£200m polar research ship planned

The Government will fund a new £200 million polar research ship as part of its efforts to turn scientific expertise into economic success, Chancellor George Osborne has announced.

An artists impression issued by the Natural Environment Research Council of a proposed design of the next generation polar research vessel
An artists impression issued by the Natural Environment Research Council of a proposed design of the next generation polar research vessel

Ahead of a speech to leading scientists today, the Chancellor said a new polar research ship would put Britain at the forefront of research in the Antarctic and Arctic oceans.

The new vessel will go towards replacing the UK's two current polar exploration ships, which are nearing the end of their lives.

The ship will have on board laboratories and carry cutting edge technology including robotic submarines and "underwater gliders" to gather data on marine biology and ocean conditions.

Mr Osborne said: "One of the final frontiers in the world where there is still much discovery to be done are the polar oceans. Britain must continue to have a presence in these parts of the world.

"But our two current polar exploration ships are nearing the end of their life and need replacing. So I am delighted that we are investing in a new polar research ship to carry cutting edge British technology to put British scientists at the forefront of research in both the Antarctic and the Arctic oceans."

The ship will be operated by the British Antarctic Survey and will be able to carry out longer voyages than the current vessels.

It is hoped that the use of robotic technology will help pave the way for the development of new industries.

Minister for the Polar Regions Mark Simmonds said: "A new state-of-the-art polar research flagship will extend the UK's capability and reach in polar waters. It also makes explicitly clear our long-term commitment to maintaining our presence and scientific excellence in South Georgia & the South Sandwich Islands and the British Antarctic Territory."

At his speech, the Chancellor will also launch a consultation with the scientific community to inform the Government's allocation of the £7 billion investment budget for large capital projects in science and research announced last year.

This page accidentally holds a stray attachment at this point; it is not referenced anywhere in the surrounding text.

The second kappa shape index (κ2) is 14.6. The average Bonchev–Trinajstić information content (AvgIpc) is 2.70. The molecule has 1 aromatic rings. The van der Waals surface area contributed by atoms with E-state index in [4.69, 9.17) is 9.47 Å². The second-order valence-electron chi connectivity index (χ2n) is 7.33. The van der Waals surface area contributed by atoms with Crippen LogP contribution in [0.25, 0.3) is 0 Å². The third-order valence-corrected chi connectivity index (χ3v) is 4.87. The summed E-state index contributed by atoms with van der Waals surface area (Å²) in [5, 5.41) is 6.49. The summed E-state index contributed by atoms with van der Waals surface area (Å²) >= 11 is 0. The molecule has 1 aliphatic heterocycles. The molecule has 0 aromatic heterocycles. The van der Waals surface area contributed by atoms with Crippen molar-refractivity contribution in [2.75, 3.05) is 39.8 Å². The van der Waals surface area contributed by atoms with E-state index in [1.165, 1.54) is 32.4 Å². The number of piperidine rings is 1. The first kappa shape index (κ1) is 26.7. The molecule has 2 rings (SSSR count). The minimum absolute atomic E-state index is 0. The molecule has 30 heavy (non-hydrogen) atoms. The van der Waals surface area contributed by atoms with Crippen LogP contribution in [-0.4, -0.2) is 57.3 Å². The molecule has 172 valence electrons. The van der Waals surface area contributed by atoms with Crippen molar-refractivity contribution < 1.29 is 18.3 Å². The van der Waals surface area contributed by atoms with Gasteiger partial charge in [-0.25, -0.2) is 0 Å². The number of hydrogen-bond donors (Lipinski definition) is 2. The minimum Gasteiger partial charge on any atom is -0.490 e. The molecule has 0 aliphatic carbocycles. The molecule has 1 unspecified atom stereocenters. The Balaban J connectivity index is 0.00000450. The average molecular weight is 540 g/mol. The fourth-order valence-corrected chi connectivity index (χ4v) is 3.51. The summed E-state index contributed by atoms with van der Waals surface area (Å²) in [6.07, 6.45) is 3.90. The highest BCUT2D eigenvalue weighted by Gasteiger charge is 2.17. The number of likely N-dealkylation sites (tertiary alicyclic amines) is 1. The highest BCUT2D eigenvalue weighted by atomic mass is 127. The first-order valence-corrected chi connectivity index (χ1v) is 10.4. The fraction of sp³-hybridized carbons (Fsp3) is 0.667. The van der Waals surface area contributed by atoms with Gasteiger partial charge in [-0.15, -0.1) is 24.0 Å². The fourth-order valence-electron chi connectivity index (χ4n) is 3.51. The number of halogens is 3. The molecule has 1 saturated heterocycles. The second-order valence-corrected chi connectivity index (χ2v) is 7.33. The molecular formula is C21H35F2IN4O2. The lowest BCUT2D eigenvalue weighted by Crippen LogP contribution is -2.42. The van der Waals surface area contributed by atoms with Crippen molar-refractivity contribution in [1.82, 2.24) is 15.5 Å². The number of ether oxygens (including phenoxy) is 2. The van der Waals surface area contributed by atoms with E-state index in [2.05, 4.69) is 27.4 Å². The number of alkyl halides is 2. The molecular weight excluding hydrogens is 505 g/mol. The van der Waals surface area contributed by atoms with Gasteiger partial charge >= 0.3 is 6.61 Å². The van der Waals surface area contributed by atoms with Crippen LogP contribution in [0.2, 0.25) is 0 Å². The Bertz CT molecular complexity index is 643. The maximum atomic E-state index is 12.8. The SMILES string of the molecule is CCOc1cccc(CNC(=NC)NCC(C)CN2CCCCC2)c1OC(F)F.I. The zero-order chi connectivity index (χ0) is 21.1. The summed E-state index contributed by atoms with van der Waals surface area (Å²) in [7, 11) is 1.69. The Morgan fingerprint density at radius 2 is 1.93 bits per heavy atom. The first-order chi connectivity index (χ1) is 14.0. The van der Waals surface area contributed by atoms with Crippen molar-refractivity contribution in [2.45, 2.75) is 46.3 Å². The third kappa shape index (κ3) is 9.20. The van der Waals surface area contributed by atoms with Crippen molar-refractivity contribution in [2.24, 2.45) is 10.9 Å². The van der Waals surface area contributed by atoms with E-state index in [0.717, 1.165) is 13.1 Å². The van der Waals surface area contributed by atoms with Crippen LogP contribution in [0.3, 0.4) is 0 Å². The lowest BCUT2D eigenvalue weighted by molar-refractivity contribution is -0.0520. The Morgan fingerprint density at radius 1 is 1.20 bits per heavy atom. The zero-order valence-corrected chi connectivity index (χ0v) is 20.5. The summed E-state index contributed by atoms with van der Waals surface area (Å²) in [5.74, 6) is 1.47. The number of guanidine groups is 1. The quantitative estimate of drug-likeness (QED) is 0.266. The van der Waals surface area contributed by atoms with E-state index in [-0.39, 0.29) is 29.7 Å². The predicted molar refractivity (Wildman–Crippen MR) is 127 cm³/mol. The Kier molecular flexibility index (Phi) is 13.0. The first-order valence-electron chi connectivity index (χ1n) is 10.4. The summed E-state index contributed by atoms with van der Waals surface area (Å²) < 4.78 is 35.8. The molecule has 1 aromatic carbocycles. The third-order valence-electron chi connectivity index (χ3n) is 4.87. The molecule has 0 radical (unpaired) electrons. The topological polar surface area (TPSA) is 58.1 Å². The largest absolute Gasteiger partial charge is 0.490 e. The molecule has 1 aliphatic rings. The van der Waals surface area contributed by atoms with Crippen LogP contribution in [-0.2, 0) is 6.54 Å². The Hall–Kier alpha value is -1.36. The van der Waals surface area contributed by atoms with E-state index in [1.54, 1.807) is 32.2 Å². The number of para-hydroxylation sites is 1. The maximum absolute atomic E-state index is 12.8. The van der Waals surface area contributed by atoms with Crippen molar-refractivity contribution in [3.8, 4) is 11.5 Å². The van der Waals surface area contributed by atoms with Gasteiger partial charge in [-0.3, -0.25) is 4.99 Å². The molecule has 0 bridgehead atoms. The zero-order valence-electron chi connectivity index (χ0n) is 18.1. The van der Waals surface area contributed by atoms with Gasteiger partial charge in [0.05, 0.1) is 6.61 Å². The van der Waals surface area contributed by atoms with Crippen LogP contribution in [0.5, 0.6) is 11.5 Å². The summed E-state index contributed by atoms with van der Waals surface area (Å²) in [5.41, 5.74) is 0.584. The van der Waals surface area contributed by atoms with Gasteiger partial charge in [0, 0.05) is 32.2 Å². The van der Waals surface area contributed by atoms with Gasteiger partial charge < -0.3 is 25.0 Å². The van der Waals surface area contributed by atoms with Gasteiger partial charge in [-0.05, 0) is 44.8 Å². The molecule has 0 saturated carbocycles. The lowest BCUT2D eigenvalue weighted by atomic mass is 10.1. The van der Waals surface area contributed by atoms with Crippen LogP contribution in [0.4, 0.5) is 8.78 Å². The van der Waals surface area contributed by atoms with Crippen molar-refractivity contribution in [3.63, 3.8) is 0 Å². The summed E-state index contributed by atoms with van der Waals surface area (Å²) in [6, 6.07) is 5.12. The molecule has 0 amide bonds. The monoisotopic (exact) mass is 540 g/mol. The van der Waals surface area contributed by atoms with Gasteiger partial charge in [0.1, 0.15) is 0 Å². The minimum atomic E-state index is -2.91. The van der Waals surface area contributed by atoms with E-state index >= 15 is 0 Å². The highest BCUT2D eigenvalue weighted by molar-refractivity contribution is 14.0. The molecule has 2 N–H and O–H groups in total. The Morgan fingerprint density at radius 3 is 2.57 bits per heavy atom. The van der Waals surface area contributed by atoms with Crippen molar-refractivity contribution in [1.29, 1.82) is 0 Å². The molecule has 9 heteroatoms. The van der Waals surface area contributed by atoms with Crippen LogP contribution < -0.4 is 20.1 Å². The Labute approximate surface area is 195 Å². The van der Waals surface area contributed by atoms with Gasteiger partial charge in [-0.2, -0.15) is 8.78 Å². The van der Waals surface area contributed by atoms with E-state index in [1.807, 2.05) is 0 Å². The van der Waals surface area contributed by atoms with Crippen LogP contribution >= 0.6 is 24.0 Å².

The consultation is designed to ensure that the money is targeted at areas scientists believe will bring the greatest opportunities for applications in business in an effort to rebalance Britain's economy.

Mr Osborne said: " While as a country we have a proud record in scientific ingenuity, too often it has been other countries that have enjoyed the economic opportunity from it.

"Our long term economic plan is about ensuring Britain benefits from its scientific excellence.

"That is why we are taking the difficult decision to protect the science budget over the next Parliament. We are committing £7 billion - no other government has made such a long term commitment.

"Today I will be announcing our plan for deciding where it will be allocated, beginning a consultation with both the scientific community - both researchers and businesses - to determine how it should be best invested. This is part of my personal priority to ensure Britain out-competes, out-smarts and out-does the rest of the world in scientific innovation and invention.

"Backing British science, supporting businesses seeking to grow off the back of it and protecting investment in it is a central part of our long term economic plan.

"Britain has a proud past leading the world in pushing the boundary of scientific discovery. I want it to be a mark of our future success."

Science Minister David Willetts said: "Today's launch of our consultation on future capital investment is a historic opportunity for British science. The next five years will see the largest ever sustained capital spend on science investment. Our scientists can identify the next Crick Institute or the next equivalent of the Laboratory of Molecular Biology for us to invest in."